Execution Matters Big-Time Award – Data warehouse. Doing this right is easier said than done. Beware of buzzwords and prepare to get gritty.
The “We Don’t Need No Stinkin’ Big Data Because Small Data Works Just Fine” Award – Loan pricing engines. We’re seeing growth and solid industry noise out there from niche providers like PrecisionLender in commercial and Optimal Blue in mortgage. They focus on one aspect of small data and stick to their knitting.
The First Annual Report on Progress Made by Mid-Size/Community Financial Institutions and Vendors to Get a Real, Viable Omnichannel Solution Working – Nothing to report. (Note: we worked through our gagging to get that word into this tome.)
Toxin of the Year (Make that Decade) Award – Lack of commercial automation at most banks. Beyond the six-pack-a-day Excel dependency in commercial lending, don’t forget the sticky note and file folder chasers, not to mention redundant data pummeled into a bruised doc engine. We are hearing horrifying turnaround times on loans. For most community institutions that put their stake in the ground around commercial and “great customer service,” it’s time for a gut check.
The “Wait, You Can Be a Laggard” Award – With all the buzz about virtual channels and shrinking branch footprints, why not go all the way? Hologram banking is coming to a branch near you. Not only lifelike, but the ability to have all your bankers look perfect all the time: great smiles, good eye contact and a nice (albeit somewhat limp) handshake. They might have a challenge accepting checks, but who cares? That’s what the interactive teller machines are for! Think of the expense savings … no human staff required. Then again, maybe not …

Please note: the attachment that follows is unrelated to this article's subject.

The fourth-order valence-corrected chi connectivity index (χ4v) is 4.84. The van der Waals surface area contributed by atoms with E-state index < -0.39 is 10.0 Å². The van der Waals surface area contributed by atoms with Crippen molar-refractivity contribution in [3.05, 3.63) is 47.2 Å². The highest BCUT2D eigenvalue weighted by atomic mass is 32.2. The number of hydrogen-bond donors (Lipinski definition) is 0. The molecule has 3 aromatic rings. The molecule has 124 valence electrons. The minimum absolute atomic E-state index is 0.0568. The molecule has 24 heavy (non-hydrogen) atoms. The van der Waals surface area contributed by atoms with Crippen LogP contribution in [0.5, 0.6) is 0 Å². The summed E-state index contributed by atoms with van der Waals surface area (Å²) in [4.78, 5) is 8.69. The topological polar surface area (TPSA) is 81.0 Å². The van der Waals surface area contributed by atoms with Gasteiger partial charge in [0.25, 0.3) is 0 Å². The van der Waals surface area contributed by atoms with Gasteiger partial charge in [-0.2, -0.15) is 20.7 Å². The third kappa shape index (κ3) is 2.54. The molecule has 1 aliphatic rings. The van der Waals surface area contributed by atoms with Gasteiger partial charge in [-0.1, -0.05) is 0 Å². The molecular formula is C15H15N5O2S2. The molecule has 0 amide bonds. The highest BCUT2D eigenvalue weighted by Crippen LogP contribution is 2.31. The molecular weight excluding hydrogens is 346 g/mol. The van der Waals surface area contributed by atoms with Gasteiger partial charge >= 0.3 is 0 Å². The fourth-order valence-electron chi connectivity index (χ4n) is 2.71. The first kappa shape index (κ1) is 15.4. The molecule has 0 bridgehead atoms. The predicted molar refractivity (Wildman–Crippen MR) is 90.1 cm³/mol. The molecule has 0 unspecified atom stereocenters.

The Carbon Dated Award – Runners-up: Shared Drives, PST files, Pensions. Winner: Check Digit. In its heyday the check digit was used to keep proof operator keying mistakes from causing downstream process issues in the form of rejected and non-posted items. Today the check digit is the root cause of inefficient loan origination processes. Loan numbers are still managed with Excel spreadsheets and assigned at document prep time. Because we can’t get a loan number assigned early in the process we end up scanning loan files on the back end after we have handled the documents three times. We don’t proof items much anymore but we do data-enter that loan number with its check digit a bunch of times and never once calculate the check digit.
Title of Tomorrow Award – Chief Process Owner. By day the CPO is known as Silo-Buster, Change Agent .999999, Doctor Fix-It, as well as the ultimate hero moniker, Techno-Geek. By night the CPO is envisioning customer-focused processes that make us easy to do business with. Processes where the performers are educated and incented to deliver customer-focused results, not compliance-driven requirements. Processes where the ball is not handed off, so therefore it is not dropped. Processes where metrics are part of the process’s performance, not an Excel tally sheet. Find those CPOs. Don’t be fooled by that old Jedi mind trick: “These aren’t the droids you’re looking for.”
Bank Core Deal of the Year – FIS signs Umpqua to IBS. A nice pickup of a progressive client.